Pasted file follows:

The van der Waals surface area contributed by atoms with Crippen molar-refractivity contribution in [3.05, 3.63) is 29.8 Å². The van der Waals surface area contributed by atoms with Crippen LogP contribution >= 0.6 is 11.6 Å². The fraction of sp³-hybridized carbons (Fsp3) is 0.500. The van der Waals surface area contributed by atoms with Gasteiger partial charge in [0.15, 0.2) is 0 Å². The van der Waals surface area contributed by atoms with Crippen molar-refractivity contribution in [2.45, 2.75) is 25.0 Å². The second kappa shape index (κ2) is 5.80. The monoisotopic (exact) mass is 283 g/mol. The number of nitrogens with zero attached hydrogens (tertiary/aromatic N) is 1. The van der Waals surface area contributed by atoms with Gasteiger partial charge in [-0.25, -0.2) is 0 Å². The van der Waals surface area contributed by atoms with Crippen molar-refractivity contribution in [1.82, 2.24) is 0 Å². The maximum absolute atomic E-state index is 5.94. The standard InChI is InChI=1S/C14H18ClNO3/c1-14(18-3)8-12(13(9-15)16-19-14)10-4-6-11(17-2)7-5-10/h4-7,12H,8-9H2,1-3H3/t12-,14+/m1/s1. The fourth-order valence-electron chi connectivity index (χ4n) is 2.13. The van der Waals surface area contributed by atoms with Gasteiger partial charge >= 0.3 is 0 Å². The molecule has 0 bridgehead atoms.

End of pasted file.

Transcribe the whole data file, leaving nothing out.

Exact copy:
The van der Waals surface area contributed by atoms with Crippen molar-refractivity contribution in [3.05, 3.63) is 29.8 Å². The van der Waals surface area contributed by atoms with Crippen LogP contribution >= 0.6 is 11.6 Å². The fraction of sp³-hybridized carbons (Fsp3) is 0.500. The van der Waals surface area contributed by atoms with Gasteiger partial charge in [0.15, 0.2) is 0 Å². The van der Waals surface area contributed by atoms with Crippen molar-refractivity contribution in [2.45, 2.75) is 25.0 Å². The second kappa shape index (κ2) is 5.80. The monoisotopic (exact) mass is 283 g/mol. The number of nitrogens with zero attached hydrogens (tertiary/aromatic N) is 1. The van der Waals surface area contributed by atoms with Gasteiger partial charge in [-0.25, -0.2) is 0 Å². The van der Waals surface area contributed by atoms with Crippen molar-refractivity contribution in [1.82, 2.24) is 0 Å². The maximum absolute atomic E-state index is 5.94. The standard InChI is InChI=1S/C14H18ClNO3/c1-14(18-3)8-12(13(9-15)16-19-14)10-4-6-11(17-2)7-5-10/h4-7,12H,8-9H2,1-3H3/t12-,14+/m1/s1. The fourth-order valence-electron chi connectivity index (χ4n) is 2.13. The van der Waals surface area contributed by atoms with Gasteiger partial charge >= 0.3 is 0 Å². The molecule has 0 bridgehead atoms.